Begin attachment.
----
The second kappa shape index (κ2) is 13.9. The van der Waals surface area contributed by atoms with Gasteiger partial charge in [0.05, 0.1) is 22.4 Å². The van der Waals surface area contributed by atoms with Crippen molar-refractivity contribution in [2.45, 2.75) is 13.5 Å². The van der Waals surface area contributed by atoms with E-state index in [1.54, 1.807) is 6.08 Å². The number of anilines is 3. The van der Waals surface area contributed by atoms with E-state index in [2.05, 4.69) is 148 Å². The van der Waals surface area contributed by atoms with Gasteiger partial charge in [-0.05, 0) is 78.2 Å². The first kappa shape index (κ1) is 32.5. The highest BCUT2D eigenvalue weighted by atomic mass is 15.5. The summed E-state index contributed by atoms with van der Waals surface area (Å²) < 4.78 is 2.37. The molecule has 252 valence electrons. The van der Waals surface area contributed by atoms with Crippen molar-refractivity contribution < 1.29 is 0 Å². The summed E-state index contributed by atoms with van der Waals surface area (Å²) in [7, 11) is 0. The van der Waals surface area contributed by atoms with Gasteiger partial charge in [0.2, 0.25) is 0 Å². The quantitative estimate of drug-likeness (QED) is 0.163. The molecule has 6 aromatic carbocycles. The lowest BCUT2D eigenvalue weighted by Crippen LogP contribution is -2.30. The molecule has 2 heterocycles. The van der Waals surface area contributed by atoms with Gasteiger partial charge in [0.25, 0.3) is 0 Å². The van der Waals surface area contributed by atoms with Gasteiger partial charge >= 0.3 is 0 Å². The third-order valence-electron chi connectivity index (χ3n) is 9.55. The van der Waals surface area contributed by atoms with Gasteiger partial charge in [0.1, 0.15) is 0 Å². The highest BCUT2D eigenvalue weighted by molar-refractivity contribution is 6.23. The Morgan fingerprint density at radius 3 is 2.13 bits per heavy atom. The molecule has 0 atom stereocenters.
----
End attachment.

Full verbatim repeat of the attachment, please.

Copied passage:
The second kappa shape index (κ2) is 13.9. The van der Waals surface area contributed by atoms with Gasteiger partial charge in [0.05, 0.1) is 22.4 Å². The van der Waals surface area contributed by atoms with Crippen molar-refractivity contribution in [2.45, 2.75) is 13.5 Å². The van der Waals surface area contributed by atoms with E-state index in [1.54, 1.807) is 6.08 Å². The number of anilines is 3. The van der Waals surface area contributed by atoms with E-state index in [2.05, 4.69) is 148 Å². The van der Waals surface area contributed by atoms with Gasteiger partial charge in [-0.05, 0) is 78.2 Å². The first kappa shape index (κ1) is 32.5. The highest BCUT2D eigenvalue weighted by atomic mass is 15.5. The summed E-state index contributed by atoms with van der Waals surface area (Å²) < 4.78 is 2.37. The molecule has 252 valence electrons. The van der Waals surface area contributed by atoms with Crippen molar-refractivity contribution < 1.29 is 0 Å². The summed E-state index contributed by atoms with van der Waals surface area (Å²) in [7, 11) is 0. The van der Waals surface area contributed by atoms with Gasteiger partial charge in [0.2, 0.25) is 0 Å². The quantitative estimate of drug-likeness (QED) is 0.163. The molecule has 6 aromatic carbocycles. The lowest BCUT2D eigenvalue weighted by Crippen LogP contribution is -2.30. The molecule has 2 heterocycles. The van der Waals surface area contributed by atoms with Gasteiger partial charge in [0.25, 0.3) is 0 Å². The van der Waals surface area contributed by atoms with Gasteiger partial charge >= 0.3 is 0 Å². The third-order valence-electron chi connectivity index (χ3n) is 9.55. The van der Waals surface area contributed by atoms with Gasteiger partial charge in [0.1, 0.15) is 0 Å². The highest BCUT2D eigenvalue weighted by molar-refractivity contribution is 6.23. The Morgan fingerprint density at radius 3 is 2.13 bits per heavy atom. The molecule has 0 atom stereocenters.